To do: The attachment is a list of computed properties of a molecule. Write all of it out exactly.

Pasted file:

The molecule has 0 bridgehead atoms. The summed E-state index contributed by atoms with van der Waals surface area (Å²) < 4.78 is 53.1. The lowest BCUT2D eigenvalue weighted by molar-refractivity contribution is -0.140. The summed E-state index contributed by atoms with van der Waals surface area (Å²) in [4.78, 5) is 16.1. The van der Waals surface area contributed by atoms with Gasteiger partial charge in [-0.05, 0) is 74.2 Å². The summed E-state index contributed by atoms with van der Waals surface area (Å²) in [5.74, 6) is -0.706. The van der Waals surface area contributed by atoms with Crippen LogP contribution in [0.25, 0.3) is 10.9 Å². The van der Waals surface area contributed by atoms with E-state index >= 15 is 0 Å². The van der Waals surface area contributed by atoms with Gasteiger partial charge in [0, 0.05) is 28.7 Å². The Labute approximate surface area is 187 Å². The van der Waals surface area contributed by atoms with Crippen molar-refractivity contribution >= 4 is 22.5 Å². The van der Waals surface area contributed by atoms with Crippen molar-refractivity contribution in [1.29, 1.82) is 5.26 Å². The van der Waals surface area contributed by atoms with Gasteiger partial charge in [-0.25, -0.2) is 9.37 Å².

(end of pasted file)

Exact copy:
The molecule has 0 bridgehead atoms. The summed E-state index contributed by atoms with van der Waals surface area (Å²) < 4.78 is 53.1. The lowest BCUT2D eigenvalue weighted by molar-refractivity contribution is -0.140. The summed E-state index contributed by atoms with van der Waals surface area (Å²) in [4.78, 5) is 16.1. The van der Waals surface area contributed by atoms with Gasteiger partial charge in [-0.05, 0) is 74.2 Å². The summed E-state index contributed by atoms with van der Waals surface area (Å²) in [5.74, 6) is -0.706. The van der Waals surface area contributed by atoms with Crippen LogP contribution in [0.25, 0.3) is 10.9 Å². The van der Waals surface area contributed by atoms with E-state index >= 15 is 0 Å². The van der Waals surface area contributed by atoms with Gasteiger partial charge in [0, 0.05) is 28.7 Å². The Labute approximate surface area is 187 Å². The van der Waals surface area contributed by atoms with Crippen molar-refractivity contribution >= 4 is 22.5 Å². The van der Waals surface area contributed by atoms with Crippen molar-refractivity contribution in [1.29, 1.82) is 5.26 Å². The van der Waals surface area contributed by atoms with Gasteiger partial charge in [-0.25, -0.2) is 9.37 Å².